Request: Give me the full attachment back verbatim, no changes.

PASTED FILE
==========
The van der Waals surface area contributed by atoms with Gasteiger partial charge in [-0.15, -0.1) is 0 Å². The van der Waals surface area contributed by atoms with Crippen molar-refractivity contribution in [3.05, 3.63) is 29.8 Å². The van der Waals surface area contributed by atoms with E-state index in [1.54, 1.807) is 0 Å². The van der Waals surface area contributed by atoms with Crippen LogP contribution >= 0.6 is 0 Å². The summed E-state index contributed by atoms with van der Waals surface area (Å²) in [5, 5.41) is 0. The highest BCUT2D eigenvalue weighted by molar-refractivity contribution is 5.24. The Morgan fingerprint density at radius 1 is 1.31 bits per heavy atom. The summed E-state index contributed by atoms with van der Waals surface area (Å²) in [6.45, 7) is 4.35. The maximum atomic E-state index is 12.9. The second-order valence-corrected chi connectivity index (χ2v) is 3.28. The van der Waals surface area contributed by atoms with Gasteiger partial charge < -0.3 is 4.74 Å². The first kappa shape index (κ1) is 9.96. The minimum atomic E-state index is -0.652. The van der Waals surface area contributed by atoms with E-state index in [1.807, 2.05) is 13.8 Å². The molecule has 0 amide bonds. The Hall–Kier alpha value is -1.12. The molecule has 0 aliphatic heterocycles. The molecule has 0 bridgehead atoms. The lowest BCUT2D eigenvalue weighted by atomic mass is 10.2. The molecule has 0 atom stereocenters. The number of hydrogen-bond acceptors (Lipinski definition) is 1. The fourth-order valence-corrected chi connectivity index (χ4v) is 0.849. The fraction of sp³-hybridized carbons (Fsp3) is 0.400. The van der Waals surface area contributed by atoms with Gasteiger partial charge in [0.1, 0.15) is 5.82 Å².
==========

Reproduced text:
The van der Waals surface area contributed by atoms with Gasteiger partial charge in [-0.15, -0.1) is 0 Å². The van der Waals surface area contributed by atoms with Crippen molar-refractivity contribution in [3.05, 3.63) is 29.8 Å². The van der Waals surface area contributed by atoms with E-state index in [1.54, 1.807) is 0 Å². The van der Waals surface area contributed by atoms with Crippen LogP contribution >= 0.6 is 0 Å². The summed E-state index contributed by atoms with van der Waals surface area (Å²) in [5, 5.41) is 0. The highest BCUT2D eigenvalue weighted by molar-refractivity contribution is 5.24. The Morgan fingerprint density at radius 1 is 1.31 bits per heavy atom. The summed E-state index contributed by atoms with van der Waals surface area (Å²) in [6.45, 7) is 4.35. The maximum atomic E-state index is 12.9. The second-order valence-corrected chi connectivity index (χ2v) is 3.28. The van der Waals surface area contributed by atoms with Gasteiger partial charge < -0.3 is 4.74 Å². The first kappa shape index (κ1) is 9.96. The minimum atomic E-state index is -0.652. The van der Waals surface area contributed by atoms with E-state index in [1.807, 2.05) is 13.8 Å². The molecule has 0 amide bonds. The Hall–Kier alpha value is -1.12. The molecule has 0 aliphatic heterocycles. The molecule has 0 bridgehead atoms. The lowest BCUT2D eigenvalue weighted by atomic mass is 10.2. The molecule has 0 atom stereocenters. The number of hydrogen-bond acceptors (Lipinski definition) is 1. The fourth-order valence-corrected chi connectivity index (χ4v) is 0.849. The fraction of sp³-hybridized carbons (Fsp3) is 0.400. The van der Waals surface area contributed by atoms with Gasteiger partial charge in [0.1, 0.15) is 5.82 Å².